TEL AVIV: Just like the US, Israel is wrestling with whether to buy Lockheed’s all-new, stealthy F-35s or the latest upgrade of Boeing’s long-serving F-15. But Israel must make this decision under extraordinary external and internal pressure. From without, it must conduct airstrikes on Iranian-linked targets in Syria amidst rising tensions with Iran. From within, it must find funding despite a growing budget deficit and an embattled Netanyahu government headed for its second general election in five months this September.
“A decision and an acquisition must start now,” an Israeli senior source told Breaking Defense. Ideally, the Israeli Air Force wants a squadron of each type, at $2.5 to $3 billion apiece. (In contrast to the debate in the US, the Israelis don’t see any significant difference in the two airplanes’ operations and maintenance costs). But practically, given the tight budget, the IAF has to choose which fighter to buy first and which to delay for several years.
Last month, the defense ministry issued official inquiries into acquiring both aircraft: a Request For Information (RFI) for the F-15X, which would count as a new acquisition, and a Price & Availability (P&A) request for the F-35I, since that would be adding more aircraft to an ongoing purchase. Israel has bought 50 F-35s to date and has long intended to buy 25 more; it operates some 25 older-model F-15I strike fighters.
The stealthy F-35 is better able to slip through advanced air defenses like the Russian-made S-300s now in Syria, but the F-15X can carry heavier bomb loads: 29,500 pounds for the F-15X versus 22,000 for the F-35 in a “beast mode” that gives up stealth. The F-35 has uniquely advanced electronics that enable to scout ahead and spot targets for other aircraft — such as F-15s — but the F-15X is more easily modified with Israeli equipment.
Israel has invested heavily in recent years in the battlefield networks required to share data between aircraft. While most of these systems are highly classified, one major example we can discuss is Rafael’s BNET. Rafael VP Yoav Wermuth described BNET as uniquely capable of autonomously managing congested radio spectrum to simultaneously handle large numbers of transmissions, process them, and merge them into a single wideband IP network with high data rates, many users, and minimal delays. BNET has been employed in recent exercises where F-35s transmitted large amounts of targeting data to other parts of the force.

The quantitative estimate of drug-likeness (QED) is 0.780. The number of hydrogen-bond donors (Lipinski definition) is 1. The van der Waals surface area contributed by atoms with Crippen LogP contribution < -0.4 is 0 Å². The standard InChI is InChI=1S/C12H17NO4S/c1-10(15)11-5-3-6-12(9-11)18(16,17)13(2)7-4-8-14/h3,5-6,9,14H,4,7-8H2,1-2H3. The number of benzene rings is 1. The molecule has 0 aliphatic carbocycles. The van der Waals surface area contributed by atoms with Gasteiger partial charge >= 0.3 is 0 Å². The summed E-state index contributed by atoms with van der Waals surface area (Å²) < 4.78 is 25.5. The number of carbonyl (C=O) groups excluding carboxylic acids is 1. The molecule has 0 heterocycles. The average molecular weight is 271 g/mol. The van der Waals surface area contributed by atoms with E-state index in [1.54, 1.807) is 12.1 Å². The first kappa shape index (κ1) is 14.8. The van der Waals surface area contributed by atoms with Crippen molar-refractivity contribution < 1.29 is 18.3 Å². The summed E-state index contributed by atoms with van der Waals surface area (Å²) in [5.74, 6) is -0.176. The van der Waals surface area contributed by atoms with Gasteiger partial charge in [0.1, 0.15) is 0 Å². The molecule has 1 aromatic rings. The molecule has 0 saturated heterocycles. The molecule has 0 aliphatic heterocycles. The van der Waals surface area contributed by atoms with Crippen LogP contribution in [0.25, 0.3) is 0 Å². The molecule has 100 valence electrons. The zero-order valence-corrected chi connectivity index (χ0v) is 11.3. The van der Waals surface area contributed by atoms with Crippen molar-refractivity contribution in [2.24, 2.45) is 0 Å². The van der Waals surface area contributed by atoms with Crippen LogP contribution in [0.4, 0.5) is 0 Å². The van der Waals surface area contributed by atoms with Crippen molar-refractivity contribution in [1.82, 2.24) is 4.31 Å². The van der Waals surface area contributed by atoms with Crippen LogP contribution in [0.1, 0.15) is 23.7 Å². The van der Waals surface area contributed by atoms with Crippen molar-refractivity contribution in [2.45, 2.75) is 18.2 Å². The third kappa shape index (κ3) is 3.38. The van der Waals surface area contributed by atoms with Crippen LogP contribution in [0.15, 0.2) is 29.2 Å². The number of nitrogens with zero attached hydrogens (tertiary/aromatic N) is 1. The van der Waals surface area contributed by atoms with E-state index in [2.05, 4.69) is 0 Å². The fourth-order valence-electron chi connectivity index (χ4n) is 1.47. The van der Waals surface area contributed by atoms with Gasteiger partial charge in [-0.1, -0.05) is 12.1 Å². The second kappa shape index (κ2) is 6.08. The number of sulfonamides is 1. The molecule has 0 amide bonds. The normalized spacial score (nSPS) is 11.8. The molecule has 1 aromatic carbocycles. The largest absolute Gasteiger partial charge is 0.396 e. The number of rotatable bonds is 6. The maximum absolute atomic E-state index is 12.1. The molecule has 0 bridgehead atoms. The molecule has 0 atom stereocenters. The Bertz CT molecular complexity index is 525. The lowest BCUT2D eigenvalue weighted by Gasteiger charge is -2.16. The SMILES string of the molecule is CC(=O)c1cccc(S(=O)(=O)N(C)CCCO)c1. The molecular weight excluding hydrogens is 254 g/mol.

#Israel Air Force successfully used #Rampage for first time. Due to the danger of #Syria Air Defense Force's S-300PM-2s, #Israel Air Force had to use the rocket to target a rocket/ ballistic missile factory + weapon warehouses of #IRGC proxies in #Masyaf, #Syria on 13/04/2019: https://t.co/4YjD7ySZ5O
— Babak Taghvaee (@BabakTaghvaee) April 14, 2019
Another home-made system of keen interest to the Israeli Air Force is the Rampage missile, reportedly used in recent strikes in Syria, where its long range allowed it to be launched from beyond the range of Syrian anti-aircraft systems, its combination of supersonic speed and maneuverability allows it to avoid being shot down, and its precision limits collateral damage. The weapon was jointly developed by Israeli Military Industries (IMI) and Israel Aerospace Industries (IAI). While the companies cannot confirm any combat use of Rampage, they did note the missile is well-suited to strike command posts, air bases, maintenance depots, and other targets defended by advanced anti-aircraft weapons.
“We need a heavy truck for these systems,” one source told Breaking Defense. That kind of thinking would favor the F-15X.
But another perspective favors the F-35 for its combination of stealth, sensors, and communications that allow it to gather and share intelligence, including targeting data, over networks such as BNET. “With the threats Israel faces, this capability is essential,” a source said.
A decision is expected by the new government to be formed after September’s elections.